Assassination Attempt On Allawi 70

Assassination Attempt on Allawi
70 Bodies Recovered in Iraqi Massacres

Retired Gen. John Keane, back from a fact-finding trip to Iraq, told The Hill that he thinks the Iraqi guerrilla opposition is planning “spectacular” attacks to derail th political process in the country. His thesis was given some support by events on Wednesday.

A suicide bomber attempted but failed to assassinate outgoing prime minister, Iyad Allawi, on Wednesday, detonating his car bomb near Allawi’s convoy.

A booby-trapped tanker was detonated in Ramadi near a US army base, and a lively firefight between guerrillas and US forces ensued in the largely Sunni Arab city.

In the on-again, off-again saga of the Shiite hostages of Madaen, evidence surfaced Wednesday that the hostages had indeed been taken. The guerrillas who captured them appear to have executed them and dumped the bodies in the Tigris, according to Iraqi President Jalal Talabani.

It seems likely that this tragedy in part implicates the heavy-handed response of Iraqi and US forces to the hostage crisis. They just dispatched troops to Madaen, which is always a good way to send the hostage-takers into a panic and get the hostages killed.

Also on Wednesday, guerrillas in the city of Haditha captured 19 National Guards and executed them in a soccer stadium.

Al-Zaman reports further attacks in Basra and Amara in the South.

Two US soldiers were killed Tuesday by a car bomb in southern Baghdad.

Over 400 Iranian young Revolutionary Guards signed up to commit suicide bombings against Americans in Iraq and against Israelis, at the urging of Ayatollah Husain Nuri Hamadani (al-Zaman). The group included 150 young women. This fatwa is despicable. Israeli civilians deserve to live in peace like everybody else. If the Revolutionary Guards had any courage, they’d fight soldiers face to face, not hide sneakily in cars with hidden bombs. The only good news in the whole affair is that almost no Iranian youth are any longer interested in what ayatollahs think. Give it 20 years and the mullas’ regime would likely just fade away for lack of interest among the public. But in the short term, you have a handful of monstrous fanatics warping the lives of those young people who will still listen to them.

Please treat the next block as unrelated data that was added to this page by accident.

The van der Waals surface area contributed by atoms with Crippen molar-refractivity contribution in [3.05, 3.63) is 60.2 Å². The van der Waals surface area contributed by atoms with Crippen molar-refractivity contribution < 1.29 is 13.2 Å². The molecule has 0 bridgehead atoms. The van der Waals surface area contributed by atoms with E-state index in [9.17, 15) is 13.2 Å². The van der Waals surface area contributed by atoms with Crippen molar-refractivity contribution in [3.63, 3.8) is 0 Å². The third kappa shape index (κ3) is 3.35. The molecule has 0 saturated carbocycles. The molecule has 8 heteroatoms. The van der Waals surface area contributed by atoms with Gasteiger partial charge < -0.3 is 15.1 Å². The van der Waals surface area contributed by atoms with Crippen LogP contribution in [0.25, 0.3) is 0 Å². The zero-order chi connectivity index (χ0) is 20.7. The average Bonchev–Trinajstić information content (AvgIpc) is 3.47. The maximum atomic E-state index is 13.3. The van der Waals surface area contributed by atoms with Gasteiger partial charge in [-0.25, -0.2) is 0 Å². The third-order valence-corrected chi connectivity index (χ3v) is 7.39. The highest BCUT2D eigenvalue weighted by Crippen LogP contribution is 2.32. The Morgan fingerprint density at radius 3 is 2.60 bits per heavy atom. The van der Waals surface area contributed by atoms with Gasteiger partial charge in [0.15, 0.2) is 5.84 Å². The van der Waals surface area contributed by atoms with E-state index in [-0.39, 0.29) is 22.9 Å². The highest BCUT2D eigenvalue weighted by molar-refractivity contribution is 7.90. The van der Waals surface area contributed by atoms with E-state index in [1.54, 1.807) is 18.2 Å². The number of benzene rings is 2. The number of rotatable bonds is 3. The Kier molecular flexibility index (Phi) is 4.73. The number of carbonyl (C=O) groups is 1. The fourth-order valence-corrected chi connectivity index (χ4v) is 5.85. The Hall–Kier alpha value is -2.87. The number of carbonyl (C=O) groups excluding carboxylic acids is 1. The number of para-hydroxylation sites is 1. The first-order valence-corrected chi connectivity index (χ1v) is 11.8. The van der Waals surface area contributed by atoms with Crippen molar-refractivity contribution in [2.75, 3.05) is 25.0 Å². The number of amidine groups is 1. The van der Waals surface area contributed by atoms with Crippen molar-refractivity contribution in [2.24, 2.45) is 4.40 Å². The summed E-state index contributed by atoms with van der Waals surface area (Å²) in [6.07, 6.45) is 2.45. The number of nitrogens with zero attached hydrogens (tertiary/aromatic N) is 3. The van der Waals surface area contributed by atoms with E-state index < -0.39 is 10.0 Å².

Violence is “off the charts” in the Iraqi border town of Husayba (pop.: 100,000), says the USA Today. The guerrillas there have the support of the townspeople, and criminal gangs and jihadis move freely, keeping the Marines pinned down. I doubt the article’s optimism that things are different in Ramadi and elsewhere in the Sunni Arab heartland is actually warranted (see above).

AFP reports that, “The head of the Turkish army hit out at the United States Wednesday for failing to curb Turkish Kurdish rebels hiding in northern Iraq and warned that Iraqi Kurdish attempts to take control of the oil-rich city of Kirkuk could throw the entire region into turmoil.” General Hilmi Ozkok, the chief of general staff, launched a bitter attack on the US for failing to curb the PKK, the Marxist guerrilla movement, some members of which have taken refuge in northern Iraq. He also opposed sole Kurdish control of the oil city of Kirkuk, warning that if that city’s ethnic tensions flare up, it could throw the whole region into turmoil.

Bill Gertz of the Washington Times reports that US intelligence officials are afraid that Jordanian terrorist Abu Musab al-Zarqawi is trying to get a “dirty bomb” (a conventional bomb laced with radioactive materials). I find this report hard to believe, and find the likelihood that Zarqawi could do it low. But I guess it is alarming that anyone is even talking about it. Iraqi guerrilla groups have begun speaking of the need to hit the United States on its own soil in revenge for Fallujah and other operations.

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